Given these legislative pronouncements we conclude that “the language of the statute, the spirit of the act, and what the act seeks to accomplish,” all demonstrate a legislative intent to grant the Commissioner of Insurance broad authority to limit insurance policy provisions, like subrogation, that are less favorable to the insured than those specifically addressed by G.S. § 58-51-15. Cf. Rate Bureau at 399, 269 S.E.2d at 561.    Nevertheless, the superior court held that promulgation of the anti-subrogation rule exceeded the Commissioner's authority by altering or adding to the substantive common law allowing for subrogation. Petitioners cite State ex rel. Com'r of Ins. v. Integon Life Ins. Co., 28 N.C. App. 7, 11, 220 S.E.2d 409, 412 (1975), for the proposition that “[a]n administrative agency has no power to promulgate rules and regulations which alter or add to the law it was set up to administer or which have the effect of substantive law.” Because the anti-subrogation rule prohibits subrogation provisions in accident and health insurance forms, petitioners contend that the rule is an unauthorized restriction on all forms of subrogation, contractual or equitable.
    Where an agency has the authority to act, its rules and regulations have the binding effect of statutes and may accordingly alter the common law. Taylor v. Superior Motor Co., 227 N.C. 365, 367, 42 S.E.2d 460, 461 (1947) (noting that “proper regulations authorized under the Act have the binding effect of law,” because such regulations “are the tools used to effectuate the policy and purposes of the Act.”). As discussed above, NCDOI had the authority to limit contractual provisions providing subrogation rights to insurers. The Commissioner is charged with enforcing the laws governing insurance contracts. N.C. Gen. Stat. § 58-2-40 (Powers and Duties of Commissioner to enforce insurance laws); N.C. Gen. Stat. § 58-1-10 (“A contract of insurance is an agreement by which the insurer is bound to pay money or its equivalent or to do some act of value to the insured upon, and as an indemnity or reimbursement for the destruction, loss, or injuryof something in which the other party has an interest.”) Therefore, to the extent the anti-subrogation rule limited contractual rights, it was promulgated within the authority of the agency and has the binding effect of law. The question is whether the scope of the anti-subrogation rule exceeded the authority delegated by the legislature, and purported to limit rights arising outside contracts. A review of the anti-subrogation rule in the context of the general law of subrogation reveals that the rule is limited to contractual (or conventional) subrogation.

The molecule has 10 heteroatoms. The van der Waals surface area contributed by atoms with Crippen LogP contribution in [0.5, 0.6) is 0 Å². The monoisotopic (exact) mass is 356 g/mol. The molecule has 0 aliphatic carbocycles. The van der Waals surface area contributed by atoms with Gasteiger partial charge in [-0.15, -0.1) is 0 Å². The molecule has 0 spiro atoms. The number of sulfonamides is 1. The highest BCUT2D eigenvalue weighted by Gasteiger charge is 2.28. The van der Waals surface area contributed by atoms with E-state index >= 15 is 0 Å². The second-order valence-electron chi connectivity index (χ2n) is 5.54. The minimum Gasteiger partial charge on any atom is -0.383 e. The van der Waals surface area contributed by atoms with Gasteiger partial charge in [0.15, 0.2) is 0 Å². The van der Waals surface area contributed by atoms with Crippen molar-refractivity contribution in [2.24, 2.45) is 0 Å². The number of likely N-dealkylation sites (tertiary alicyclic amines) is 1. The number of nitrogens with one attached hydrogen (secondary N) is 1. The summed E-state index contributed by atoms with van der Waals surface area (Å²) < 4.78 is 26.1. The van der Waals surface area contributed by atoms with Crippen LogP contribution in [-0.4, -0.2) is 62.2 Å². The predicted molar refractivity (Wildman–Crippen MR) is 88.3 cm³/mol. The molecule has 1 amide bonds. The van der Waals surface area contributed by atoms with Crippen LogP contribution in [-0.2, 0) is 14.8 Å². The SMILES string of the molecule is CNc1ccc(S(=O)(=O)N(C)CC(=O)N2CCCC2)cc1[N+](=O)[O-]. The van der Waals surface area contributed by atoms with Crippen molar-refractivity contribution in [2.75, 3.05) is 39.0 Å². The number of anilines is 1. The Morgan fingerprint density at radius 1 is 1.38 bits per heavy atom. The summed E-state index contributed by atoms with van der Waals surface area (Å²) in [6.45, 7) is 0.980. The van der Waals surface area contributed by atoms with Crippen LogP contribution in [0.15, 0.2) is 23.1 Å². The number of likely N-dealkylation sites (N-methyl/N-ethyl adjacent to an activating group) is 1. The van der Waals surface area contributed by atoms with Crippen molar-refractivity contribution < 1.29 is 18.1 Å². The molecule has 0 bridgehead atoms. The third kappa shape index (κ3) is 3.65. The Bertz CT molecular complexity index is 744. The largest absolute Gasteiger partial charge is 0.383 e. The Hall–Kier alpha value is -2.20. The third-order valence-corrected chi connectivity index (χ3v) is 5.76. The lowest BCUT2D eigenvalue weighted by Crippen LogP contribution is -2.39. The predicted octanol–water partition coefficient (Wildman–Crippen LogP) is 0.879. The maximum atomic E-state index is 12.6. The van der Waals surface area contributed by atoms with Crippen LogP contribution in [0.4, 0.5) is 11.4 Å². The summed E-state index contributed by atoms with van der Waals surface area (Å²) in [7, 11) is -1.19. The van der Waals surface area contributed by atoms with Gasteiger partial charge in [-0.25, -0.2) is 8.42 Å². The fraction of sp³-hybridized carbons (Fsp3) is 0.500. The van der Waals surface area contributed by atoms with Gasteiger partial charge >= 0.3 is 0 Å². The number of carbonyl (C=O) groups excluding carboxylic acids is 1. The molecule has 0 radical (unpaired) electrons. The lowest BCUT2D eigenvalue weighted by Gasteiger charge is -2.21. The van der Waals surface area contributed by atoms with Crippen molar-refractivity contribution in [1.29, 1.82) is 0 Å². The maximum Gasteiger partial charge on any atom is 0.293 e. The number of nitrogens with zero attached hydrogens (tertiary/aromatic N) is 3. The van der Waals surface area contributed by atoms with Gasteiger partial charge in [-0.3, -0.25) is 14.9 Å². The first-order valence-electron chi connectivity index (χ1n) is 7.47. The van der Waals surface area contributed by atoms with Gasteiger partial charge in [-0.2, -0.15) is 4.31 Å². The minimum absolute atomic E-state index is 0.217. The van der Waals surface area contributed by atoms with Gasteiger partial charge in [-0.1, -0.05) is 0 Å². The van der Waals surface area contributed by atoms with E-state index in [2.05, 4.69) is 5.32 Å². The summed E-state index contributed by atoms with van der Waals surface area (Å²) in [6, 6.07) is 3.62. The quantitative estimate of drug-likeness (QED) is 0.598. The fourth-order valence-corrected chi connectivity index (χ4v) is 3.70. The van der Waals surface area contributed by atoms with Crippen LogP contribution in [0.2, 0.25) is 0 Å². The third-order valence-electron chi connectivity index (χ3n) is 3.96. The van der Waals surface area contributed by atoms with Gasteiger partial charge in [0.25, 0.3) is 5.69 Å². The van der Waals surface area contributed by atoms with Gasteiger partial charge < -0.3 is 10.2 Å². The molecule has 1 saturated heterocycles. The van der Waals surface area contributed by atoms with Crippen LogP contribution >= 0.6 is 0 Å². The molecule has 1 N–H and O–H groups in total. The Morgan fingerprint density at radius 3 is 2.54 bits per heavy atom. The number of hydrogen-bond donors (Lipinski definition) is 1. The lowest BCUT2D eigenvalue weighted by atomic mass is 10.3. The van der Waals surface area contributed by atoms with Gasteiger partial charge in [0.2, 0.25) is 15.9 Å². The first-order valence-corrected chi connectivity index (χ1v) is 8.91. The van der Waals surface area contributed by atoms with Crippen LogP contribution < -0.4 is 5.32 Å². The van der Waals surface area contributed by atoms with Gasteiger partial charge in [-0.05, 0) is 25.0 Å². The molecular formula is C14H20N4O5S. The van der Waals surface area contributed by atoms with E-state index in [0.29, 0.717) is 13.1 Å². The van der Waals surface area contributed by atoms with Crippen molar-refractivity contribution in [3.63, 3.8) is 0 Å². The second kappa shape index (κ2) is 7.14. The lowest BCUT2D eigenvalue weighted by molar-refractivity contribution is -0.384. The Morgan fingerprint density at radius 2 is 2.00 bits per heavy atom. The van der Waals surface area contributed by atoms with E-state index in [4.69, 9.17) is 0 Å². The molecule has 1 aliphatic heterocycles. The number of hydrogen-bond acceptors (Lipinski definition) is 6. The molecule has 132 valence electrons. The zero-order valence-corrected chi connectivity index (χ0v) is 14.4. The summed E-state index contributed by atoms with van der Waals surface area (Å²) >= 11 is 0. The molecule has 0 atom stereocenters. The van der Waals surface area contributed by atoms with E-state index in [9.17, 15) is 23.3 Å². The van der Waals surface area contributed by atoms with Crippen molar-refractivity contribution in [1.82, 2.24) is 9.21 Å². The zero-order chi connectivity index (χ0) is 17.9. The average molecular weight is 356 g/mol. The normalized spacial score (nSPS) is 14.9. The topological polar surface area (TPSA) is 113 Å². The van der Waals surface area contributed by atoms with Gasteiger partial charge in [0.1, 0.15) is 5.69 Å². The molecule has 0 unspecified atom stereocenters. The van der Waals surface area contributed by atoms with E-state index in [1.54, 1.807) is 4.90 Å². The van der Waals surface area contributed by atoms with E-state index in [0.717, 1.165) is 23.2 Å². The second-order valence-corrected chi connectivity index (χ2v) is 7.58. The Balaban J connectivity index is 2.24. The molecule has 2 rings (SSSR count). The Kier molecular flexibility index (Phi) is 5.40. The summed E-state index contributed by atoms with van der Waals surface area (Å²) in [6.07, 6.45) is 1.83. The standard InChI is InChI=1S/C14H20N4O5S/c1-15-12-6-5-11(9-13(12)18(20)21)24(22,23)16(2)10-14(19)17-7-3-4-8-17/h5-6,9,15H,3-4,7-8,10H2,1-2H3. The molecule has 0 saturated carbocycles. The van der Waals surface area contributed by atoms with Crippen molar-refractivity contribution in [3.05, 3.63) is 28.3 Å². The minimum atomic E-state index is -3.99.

Subrogation rights are categorized as “either the right of conventional subrogation--that is, subrogation by agreement between the insurer and the insured--or the right of equitable subrogation, by operation of law, upon the payment of the loss.” Milwaukee Ins. Co. v. McLean Trucking Co., 256 N.C. 721, 726, 125 S.E.2d 25, 29 (1962). Conventional subrogation arises from an express contract between the payer and creditor (or debtor), that the payer will be subrogated to the rights of the payee. Journal Pub. Co. v. Barber, 165 N.C. 478, 488, 81 S.E. 694, 698-99 (1914) (“Conventional subrogation or subrogation by act of parties may take place by the debtor's agreement that one paying a claim shall stand in the creditor's shoes; and furthermore can arise only by reason of an express or implied agreement between the payer and either the debtor or the creditor, and the agreement, like other agreements, must be supported by a consideration.”); Grantham v. Nunn, 187 N.C. 394, 121 S.E. 662 (1924).